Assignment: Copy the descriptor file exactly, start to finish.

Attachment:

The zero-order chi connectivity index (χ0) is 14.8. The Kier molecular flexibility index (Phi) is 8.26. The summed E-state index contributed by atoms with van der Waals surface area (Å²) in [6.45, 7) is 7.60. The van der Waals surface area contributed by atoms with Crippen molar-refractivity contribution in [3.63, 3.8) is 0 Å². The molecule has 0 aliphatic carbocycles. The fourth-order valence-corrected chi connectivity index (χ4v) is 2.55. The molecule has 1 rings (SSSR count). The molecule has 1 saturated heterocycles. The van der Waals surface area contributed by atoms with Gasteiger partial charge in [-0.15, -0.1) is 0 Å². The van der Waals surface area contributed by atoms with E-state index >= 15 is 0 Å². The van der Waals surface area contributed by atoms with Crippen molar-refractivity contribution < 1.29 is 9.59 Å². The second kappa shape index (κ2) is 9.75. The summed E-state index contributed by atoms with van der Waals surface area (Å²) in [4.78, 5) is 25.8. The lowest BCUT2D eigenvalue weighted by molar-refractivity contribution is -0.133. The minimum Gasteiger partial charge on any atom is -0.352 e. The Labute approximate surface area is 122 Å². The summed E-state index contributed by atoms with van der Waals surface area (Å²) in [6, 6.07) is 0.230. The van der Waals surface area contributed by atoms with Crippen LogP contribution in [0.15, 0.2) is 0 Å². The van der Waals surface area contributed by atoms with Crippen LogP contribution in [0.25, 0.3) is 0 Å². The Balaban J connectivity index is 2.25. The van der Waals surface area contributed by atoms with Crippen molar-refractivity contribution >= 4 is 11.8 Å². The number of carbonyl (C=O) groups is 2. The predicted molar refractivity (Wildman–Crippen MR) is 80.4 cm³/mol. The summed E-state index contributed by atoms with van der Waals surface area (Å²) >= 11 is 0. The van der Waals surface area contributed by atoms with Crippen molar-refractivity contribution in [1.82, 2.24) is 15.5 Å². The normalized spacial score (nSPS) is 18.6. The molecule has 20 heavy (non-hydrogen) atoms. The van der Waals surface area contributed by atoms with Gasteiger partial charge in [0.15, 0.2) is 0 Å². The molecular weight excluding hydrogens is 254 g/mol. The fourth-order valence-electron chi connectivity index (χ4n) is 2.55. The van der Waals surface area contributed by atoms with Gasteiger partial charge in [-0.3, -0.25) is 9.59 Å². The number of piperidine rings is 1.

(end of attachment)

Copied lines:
The zero-order chi connectivity index (χ0) is 14.8. The Kier molecular flexibility index (Phi) is 8.26. The summed E-state index contributed by atoms with van der Waals surface area (Å²) in [6.45, 7) is 7.60. The van der Waals surface area contributed by atoms with Crippen molar-refractivity contribution in [3.63, 3.8) is 0 Å². The molecule has 0 aliphatic carbocycles. The fourth-order valence-corrected chi connectivity index (χ4v) is 2.55. The molecule has 1 rings (SSSR count). The molecule has 1 saturated heterocycles. The van der Waals surface area contributed by atoms with Gasteiger partial charge in [-0.15, -0.1) is 0 Å². The van der Waals surface area contributed by atoms with E-state index >= 15 is 0 Å². The van der Waals surface area contributed by atoms with Crippen molar-refractivity contribution < 1.29 is 9.59 Å². The second kappa shape index (κ2) is 9.75. The summed E-state index contributed by atoms with van der Waals surface area (Å²) in [4.78, 5) is 25.8. The lowest BCUT2D eigenvalue weighted by molar-refractivity contribution is -0.133. The minimum Gasteiger partial charge on any atom is -0.352 e. The Labute approximate surface area is 122 Å². The summed E-state index contributed by atoms with van der Waals surface area (Å²) in [6, 6.07) is 0.230. The van der Waals surface area contributed by atoms with Crippen LogP contribution in [0.15, 0.2) is 0 Å². The van der Waals surface area contributed by atoms with Crippen LogP contribution in [0.25, 0.3) is 0 Å². The Balaban J connectivity index is 2.25. The van der Waals surface area contributed by atoms with Crippen molar-refractivity contribution >= 4 is 11.8 Å². The number of carbonyl (C=O) groups is 2. The predicted molar refractivity (Wildman–Crippen MR) is 80.4 cm³/mol. The summed E-state index contributed by atoms with van der Waals surface area (Å²) >= 11 is 0. The van der Waals surface area contributed by atoms with Crippen molar-refractivity contribution in [1.82, 2.24) is 15.5 Å². The normalized spacial score (nSPS) is 18.6. The molecule has 20 heavy (non-hydrogen) atoms. The van der Waals surface area contributed by atoms with Gasteiger partial charge in [0.15, 0.2) is 0 Å². The molecular weight excluding hydrogens is 254 g/mol. The fourth-order valence-electron chi connectivity index (χ4n) is 2.55. The van der Waals surface area contributed by atoms with Gasteiger partial charge in [-0.3, -0.25) is 9.59 Å². The number of piperidine rings is 1.